Otherwise, coconut palms are very tolerant of wind, flooding and even salt which makes them very pre-adapted to coastal conditions. Most homeowners start with a sprouted seed from a nursery. It is very interesting and novel to see the large coconut husk half way out of the soil with the sprout shooting out of one end. Young coconuts of about six months are ready to be planted in the landscape. Some larger specimens are also available in pots or field dug. Plant container grown specimens so that the juncture of the roots and shoot is about one-inch lower than the soil surface. Field-dug ones should be planted level with the soil line. Water is the most important thing to keep newly planted coconuts growing vigorously. Coconuts require full sun and should be spaced from eighteen to thirty feet apart. There are number of cultivars to pick from ranging in color from green to yellow to gold. The ‘Jamaican Tall”, a quick growing variety, can get up to eighty feet tall, so plan before you plant. The ‘Malayan Dwarf’ and the ‘Fiji Dwarf’ are also available.

While the disease Lethal Yellowing is of concern with coconuts, it is seldom a problem this far north. Various bud rots, scale insects and whiteflies can also be occasional problems. Lightening is also a concern and can strike taller specimens with lethal consequences. Proper fertilizer applications will not only keep your coconut palm in good health, but also increase this palm’s tolerance to cold weather. We recommend the following for all established palms – a granular fertilizer – 8-2-12-4 (or 8-0-12-4) applied in November, February and May as per label directions. In August use a 0-0-16-6, again as per label direction.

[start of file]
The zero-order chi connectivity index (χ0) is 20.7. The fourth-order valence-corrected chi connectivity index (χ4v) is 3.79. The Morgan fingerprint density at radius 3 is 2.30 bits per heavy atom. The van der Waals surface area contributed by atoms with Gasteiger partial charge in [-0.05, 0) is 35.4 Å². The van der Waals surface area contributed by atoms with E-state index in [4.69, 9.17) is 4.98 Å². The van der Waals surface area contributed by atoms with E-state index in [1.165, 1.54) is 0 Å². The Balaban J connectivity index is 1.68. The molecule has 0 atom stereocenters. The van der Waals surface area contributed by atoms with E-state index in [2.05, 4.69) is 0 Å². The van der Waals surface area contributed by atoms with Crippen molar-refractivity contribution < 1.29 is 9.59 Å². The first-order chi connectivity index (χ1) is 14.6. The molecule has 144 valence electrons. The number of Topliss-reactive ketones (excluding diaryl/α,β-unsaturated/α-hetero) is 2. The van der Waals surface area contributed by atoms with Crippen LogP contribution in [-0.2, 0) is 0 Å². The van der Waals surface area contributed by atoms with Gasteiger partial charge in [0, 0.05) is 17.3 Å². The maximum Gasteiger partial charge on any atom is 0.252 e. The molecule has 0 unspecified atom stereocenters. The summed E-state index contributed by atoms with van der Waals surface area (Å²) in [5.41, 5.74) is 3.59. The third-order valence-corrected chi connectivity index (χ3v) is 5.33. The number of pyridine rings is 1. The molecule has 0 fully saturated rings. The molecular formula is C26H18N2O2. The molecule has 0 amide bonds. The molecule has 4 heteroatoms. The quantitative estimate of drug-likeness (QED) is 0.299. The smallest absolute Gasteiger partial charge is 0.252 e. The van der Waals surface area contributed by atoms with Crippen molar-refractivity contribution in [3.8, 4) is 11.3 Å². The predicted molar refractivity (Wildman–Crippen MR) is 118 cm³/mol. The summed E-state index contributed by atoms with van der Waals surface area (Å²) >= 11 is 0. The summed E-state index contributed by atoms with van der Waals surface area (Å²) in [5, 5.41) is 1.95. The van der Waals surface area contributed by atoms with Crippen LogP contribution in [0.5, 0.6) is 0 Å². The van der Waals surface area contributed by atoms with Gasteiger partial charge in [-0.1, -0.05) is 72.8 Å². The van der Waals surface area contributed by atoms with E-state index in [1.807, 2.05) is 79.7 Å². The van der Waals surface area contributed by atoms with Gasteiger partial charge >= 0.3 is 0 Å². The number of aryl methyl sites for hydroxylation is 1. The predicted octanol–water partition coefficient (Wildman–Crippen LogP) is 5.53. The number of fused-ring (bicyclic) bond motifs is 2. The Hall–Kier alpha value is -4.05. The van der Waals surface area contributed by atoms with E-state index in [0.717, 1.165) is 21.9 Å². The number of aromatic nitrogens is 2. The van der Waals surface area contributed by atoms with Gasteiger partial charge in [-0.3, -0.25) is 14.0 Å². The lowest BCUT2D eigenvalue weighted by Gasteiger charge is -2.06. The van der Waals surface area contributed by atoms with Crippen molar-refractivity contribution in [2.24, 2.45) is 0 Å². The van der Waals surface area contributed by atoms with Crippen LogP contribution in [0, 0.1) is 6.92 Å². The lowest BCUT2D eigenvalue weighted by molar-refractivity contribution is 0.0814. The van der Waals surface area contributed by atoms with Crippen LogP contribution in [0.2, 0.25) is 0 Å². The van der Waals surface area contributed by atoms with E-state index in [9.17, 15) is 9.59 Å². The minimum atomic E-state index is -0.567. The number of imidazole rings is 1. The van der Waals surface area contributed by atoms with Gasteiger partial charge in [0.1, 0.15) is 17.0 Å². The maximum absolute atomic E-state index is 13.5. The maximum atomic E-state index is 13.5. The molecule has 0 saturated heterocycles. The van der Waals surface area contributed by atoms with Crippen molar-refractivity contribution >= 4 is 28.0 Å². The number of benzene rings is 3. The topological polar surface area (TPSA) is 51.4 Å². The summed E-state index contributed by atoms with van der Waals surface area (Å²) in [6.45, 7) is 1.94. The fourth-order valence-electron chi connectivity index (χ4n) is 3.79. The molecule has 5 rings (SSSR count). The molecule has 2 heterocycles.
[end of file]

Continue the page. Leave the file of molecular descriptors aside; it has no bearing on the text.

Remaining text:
It is interesting to note that that the coconut palm is considered a Category II Invasive Plant as per the Florida Exotic Pest Plant Council in the southern areas of Florida. The UF/IFAS Invasive Plant Working Group recommends homeowners avoid planting this palm near natural areas and to prevent fruit from entering canals and other flowing waterways. However, It is very unlikely that this would be a problem here and is much more pertinent well south of us. If you still want a coconut and don’t live in a warm area, please consider planting a small specimen in a large container which can be moved in and out of cover as needed. It will provide a short-term novel decorative plant for a patio or deck. For more information on all types of palms, please call our Master Gardener volunteers on the Plant Lifeline on Mondays, Wednesdays and Fridays from 1 to 4 pm at 764-4340 for gardening help and insight into their role as an Extension volunteer. Don’t forget to visit our other County Plant Clinics in the area. Please check this link for a complete list of site locations, dates and times – http://charlotte.ifas.ufl.edu/horticulture/Plant%20Clinics%20Schedule.pdf.